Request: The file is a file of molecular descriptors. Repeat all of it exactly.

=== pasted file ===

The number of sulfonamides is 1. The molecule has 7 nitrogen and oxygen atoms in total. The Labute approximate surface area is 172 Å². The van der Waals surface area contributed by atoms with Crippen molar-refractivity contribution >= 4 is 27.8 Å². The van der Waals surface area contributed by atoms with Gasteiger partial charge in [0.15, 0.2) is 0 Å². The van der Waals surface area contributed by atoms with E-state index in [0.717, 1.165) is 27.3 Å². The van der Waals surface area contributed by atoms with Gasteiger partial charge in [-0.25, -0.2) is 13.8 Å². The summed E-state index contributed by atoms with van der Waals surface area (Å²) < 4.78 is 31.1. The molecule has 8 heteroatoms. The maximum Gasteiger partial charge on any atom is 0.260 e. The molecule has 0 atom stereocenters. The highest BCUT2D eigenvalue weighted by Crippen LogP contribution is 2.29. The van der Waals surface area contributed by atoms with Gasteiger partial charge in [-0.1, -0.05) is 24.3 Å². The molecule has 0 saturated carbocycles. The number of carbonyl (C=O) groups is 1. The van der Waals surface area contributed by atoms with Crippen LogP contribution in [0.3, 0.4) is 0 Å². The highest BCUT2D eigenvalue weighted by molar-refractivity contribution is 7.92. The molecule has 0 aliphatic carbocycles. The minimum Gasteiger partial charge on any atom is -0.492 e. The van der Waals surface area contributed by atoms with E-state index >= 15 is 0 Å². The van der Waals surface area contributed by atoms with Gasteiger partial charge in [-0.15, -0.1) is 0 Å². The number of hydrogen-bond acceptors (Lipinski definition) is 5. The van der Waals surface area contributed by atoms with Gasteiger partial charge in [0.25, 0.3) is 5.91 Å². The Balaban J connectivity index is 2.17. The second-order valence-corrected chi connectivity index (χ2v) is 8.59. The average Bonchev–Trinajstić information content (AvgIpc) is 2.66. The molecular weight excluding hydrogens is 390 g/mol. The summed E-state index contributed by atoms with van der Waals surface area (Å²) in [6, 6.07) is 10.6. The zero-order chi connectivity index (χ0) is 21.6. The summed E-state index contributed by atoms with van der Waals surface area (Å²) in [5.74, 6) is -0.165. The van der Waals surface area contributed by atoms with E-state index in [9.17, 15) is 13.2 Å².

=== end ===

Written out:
The number of sulfonamides is 1. The molecule has 7 nitrogen and oxygen atoms in total. The Labute approximate surface area is 172 Å². The van der Waals surface area contributed by atoms with Crippen molar-refractivity contribution >= 4 is 27.8 Å². The van der Waals surface area contributed by atoms with Gasteiger partial charge in [0.15, 0.2) is 0 Å². The van der Waals surface area contributed by atoms with E-state index in [0.717, 1.165) is 27.3 Å². The van der Waals surface area contributed by atoms with Gasteiger partial charge in [-0.25, -0.2) is 13.8 Å². The summed E-state index contributed by atoms with van der Waals surface area (Å²) < 4.78 is 31.1. The molecule has 8 heteroatoms. The maximum Gasteiger partial charge on any atom is 0.260 e. The molecule has 0 atom stereocenters. The highest BCUT2D eigenvalue weighted by Crippen LogP contribution is 2.29. The van der Waals surface area contributed by atoms with Gasteiger partial charge in [-0.1, -0.05) is 24.3 Å². The molecule has 0 saturated carbocycles. The number of carbonyl (C=O) groups is 1. The van der Waals surface area contributed by atoms with Crippen LogP contribution in [0.3, 0.4) is 0 Å². The highest BCUT2D eigenvalue weighted by molar-refractivity contribution is 7.92. The molecule has 0 aliphatic carbocycles. The minimum Gasteiger partial charge on any atom is -0.492 e. The van der Waals surface area contributed by atoms with E-state index >= 15 is 0 Å². The van der Waals surface area contributed by atoms with Gasteiger partial charge in [-0.15, -0.1) is 0 Å². The number of hydrogen-bond acceptors (Lipinski definition) is 5. The van der Waals surface area contributed by atoms with Gasteiger partial charge in [0.25, 0.3) is 5.91 Å². The Balaban J connectivity index is 2.17. The second-order valence-corrected chi connectivity index (χ2v) is 8.59. The average Bonchev–Trinajstić information content (AvgIpc) is 2.66. The molecular weight excluding hydrogens is 390 g/mol. The summed E-state index contributed by atoms with van der Waals surface area (Å²) in [6, 6.07) is 10.6. The zero-order chi connectivity index (χ0) is 21.6. The summed E-state index contributed by atoms with van der Waals surface area (Å²) in [5.74, 6) is -0.165. The van der Waals surface area contributed by atoms with E-state index in [9.17, 15) is 13.2 Å².